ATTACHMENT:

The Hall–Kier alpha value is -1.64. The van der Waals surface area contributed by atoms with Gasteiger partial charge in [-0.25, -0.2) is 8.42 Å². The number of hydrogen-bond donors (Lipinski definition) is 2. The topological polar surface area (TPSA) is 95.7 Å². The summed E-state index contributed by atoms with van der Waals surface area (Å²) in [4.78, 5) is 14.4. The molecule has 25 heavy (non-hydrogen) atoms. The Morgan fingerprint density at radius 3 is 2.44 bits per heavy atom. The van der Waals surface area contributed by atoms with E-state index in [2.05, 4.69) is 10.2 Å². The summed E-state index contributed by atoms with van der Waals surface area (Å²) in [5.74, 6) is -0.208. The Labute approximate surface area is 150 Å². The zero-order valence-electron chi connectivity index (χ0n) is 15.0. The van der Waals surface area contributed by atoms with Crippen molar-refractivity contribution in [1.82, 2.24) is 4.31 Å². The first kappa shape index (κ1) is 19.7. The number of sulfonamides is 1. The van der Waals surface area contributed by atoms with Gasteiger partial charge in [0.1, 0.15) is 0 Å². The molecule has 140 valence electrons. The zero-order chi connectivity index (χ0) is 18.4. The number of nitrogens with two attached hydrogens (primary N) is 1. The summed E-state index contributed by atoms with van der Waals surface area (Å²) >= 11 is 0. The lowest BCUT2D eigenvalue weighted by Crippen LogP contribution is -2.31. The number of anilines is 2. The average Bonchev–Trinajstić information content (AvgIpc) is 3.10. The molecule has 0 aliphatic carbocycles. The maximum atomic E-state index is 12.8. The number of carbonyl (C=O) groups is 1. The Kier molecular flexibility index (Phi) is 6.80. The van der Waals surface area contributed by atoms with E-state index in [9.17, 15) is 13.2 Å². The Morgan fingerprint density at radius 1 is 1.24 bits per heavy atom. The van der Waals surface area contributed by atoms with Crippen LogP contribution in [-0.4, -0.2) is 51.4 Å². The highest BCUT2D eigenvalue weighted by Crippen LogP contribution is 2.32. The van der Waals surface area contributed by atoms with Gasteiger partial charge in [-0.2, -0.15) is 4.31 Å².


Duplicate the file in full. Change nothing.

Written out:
The Hall–Kier alpha value is -1.64. The van der Waals surface area contributed by atoms with Gasteiger partial charge in [-0.25, -0.2) is 8.42 Å². The number of hydrogen-bond donors (Lipinski definition) is 2. The topological polar surface area (TPSA) is 95.7 Å². The summed E-state index contributed by atoms with van der Waals surface area (Å²) in [4.78, 5) is 14.4. The molecule has 25 heavy (non-hydrogen) atoms. The Morgan fingerprint density at radius 3 is 2.44 bits per heavy atom. The van der Waals surface area contributed by atoms with E-state index in [2.05, 4.69) is 10.2 Å². The summed E-state index contributed by atoms with van der Waals surface area (Å²) in [5.74, 6) is -0.208. The Labute approximate surface area is 150 Å². The zero-order valence-electron chi connectivity index (χ0n) is 15.0. The van der Waals surface area contributed by atoms with Crippen molar-refractivity contribution in [1.82, 2.24) is 4.31 Å². The first kappa shape index (κ1) is 19.7. The number of sulfonamides is 1. The van der Waals surface area contributed by atoms with Gasteiger partial charge in [0.1, 0.15) is 0 Å². The molecule has 140 valence electrons. The zero-order chi connectivity index (χ0) is 18.4. The number of nitrogens with two attached hydrogens (primary N) is 1. The summed E-state index contributed by atoms with van der Waals surface area (Å²) >= 11 is 0. The lowest BCUT2D eigenvalue weighted by Crippen LogP contribution is -2.31. The number of anilines is 2. The average Bonchev–Trinajstić information content (AvgIpc) is 3.10. The molecule has 0 aliphatic carbocycles. The maximum atomic E-state index is 12.8. The number of carbonyl (C=O) groups is 1. The Kier molecular flexibility index (Phi) is 6.80. The van der Waals surface area contributed by atoms with E-state index in [9.17, 15) is 13.2 Å². The Morgan fingerprint density at radius 1 is 1.24 bits per heavy atom. The van der Waals surface area contributed by atoms with Crippen LogP contribution in [-0.4, -0.2) is 51.4 Å². The highest BCUT2D eigenvalue weighted by Crippen LogP contribution is 2.32. The van der Waals surface area contributed by atoms with Gasteiger partial charge in [-0.2, -0.15) is 4.31 Å².